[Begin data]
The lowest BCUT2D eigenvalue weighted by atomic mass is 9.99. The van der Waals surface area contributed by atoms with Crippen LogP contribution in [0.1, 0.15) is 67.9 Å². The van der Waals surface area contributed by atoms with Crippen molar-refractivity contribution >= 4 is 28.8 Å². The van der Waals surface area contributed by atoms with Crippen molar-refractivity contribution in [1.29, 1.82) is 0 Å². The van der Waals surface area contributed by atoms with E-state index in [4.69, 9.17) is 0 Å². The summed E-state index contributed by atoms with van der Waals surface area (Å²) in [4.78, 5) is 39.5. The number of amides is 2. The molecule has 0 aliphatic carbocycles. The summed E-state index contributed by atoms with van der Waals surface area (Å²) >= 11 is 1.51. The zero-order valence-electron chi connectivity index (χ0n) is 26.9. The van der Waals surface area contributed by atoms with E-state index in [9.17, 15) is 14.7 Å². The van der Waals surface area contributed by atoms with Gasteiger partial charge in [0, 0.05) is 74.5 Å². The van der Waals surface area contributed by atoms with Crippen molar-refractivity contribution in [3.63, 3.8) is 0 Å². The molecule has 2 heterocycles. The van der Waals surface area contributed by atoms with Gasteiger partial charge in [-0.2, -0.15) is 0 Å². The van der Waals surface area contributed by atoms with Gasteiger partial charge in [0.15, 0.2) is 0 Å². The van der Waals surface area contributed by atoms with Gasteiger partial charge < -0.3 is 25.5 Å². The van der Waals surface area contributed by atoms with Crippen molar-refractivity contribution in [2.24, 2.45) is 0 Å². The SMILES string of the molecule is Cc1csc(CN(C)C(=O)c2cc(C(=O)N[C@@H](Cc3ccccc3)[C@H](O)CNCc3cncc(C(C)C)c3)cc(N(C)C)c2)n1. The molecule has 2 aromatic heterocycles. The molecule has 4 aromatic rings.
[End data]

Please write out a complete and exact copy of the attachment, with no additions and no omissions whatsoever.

The lowest BCUT2D eigenvalue weighted by atomic mass is 9.99. The van der Waals surface area contributed by atoms with Crippen LogP contribution in [0.1, 0.15) is 67.9 Å². The van der Waals surface area contributed by atoms with Crippen molar-refractivity contribution >= 4 is 28.8 Å². The van der Waals surface area contributed by atoms with Crippen molar-refractivity contribution in [1.29, 1.82) is 0 Å². The van der Waals surface area contributed by atoms with E-state index in [4.69, 9.17) is 0 Å². The summed E-state index contributed by atoms with van der Waals surface area (Å²) in [4.78, 5) is 39.5. The number of amides is 2. The molecule has 0 aliphatic carbocycles. The summed E-state index contributed by atoms with van der Waals surface area (Å²) >= 11 is 1.51. The zero-order valence-electron chi connectivity index (χ0n) is 26.9. The van der Waals surface area contributed by atoms with E-state index in [9.17, 15) is 14.7 Å². The van der Waals surface area contributed by atoms with Gasteiger partial charge in [0, 0.05) is 74.5 Å². The van der Waals surface area contributed by atoms with Crippen molar-refractivity contribution in [3.63, 3.8) is 0 Å². The molecule has 2 heterocycles. The van der Waals surface area contributed by atoms with Gasteiger partial charge in [-0.2, -0.15) is 0 Å². The van der Waals surface area contributed by atoms with Gasteiger partial charge in [0.15, 0.2) is 0 Å². The van der Waals surface area contributed by atoms with Gasteiger partial charge < -0.3 is 25.5 Å². The van der Waals surface area contributed by atoms with Crippen molar-refractivity contribution in [2.24, 2.45) is 0 Å². The SMILES string of the molecule is Cc1csc(CN(C)C(=O)c2cc(C(=O)N[C@@H](Cc3ccccc3)[C@H](O)CNCc3cncc(C(C)C)c3)cc(N(C)C)c2)n1. The molecule has 2 aromatic heterocycles. The molecule has 4 aromatic rings.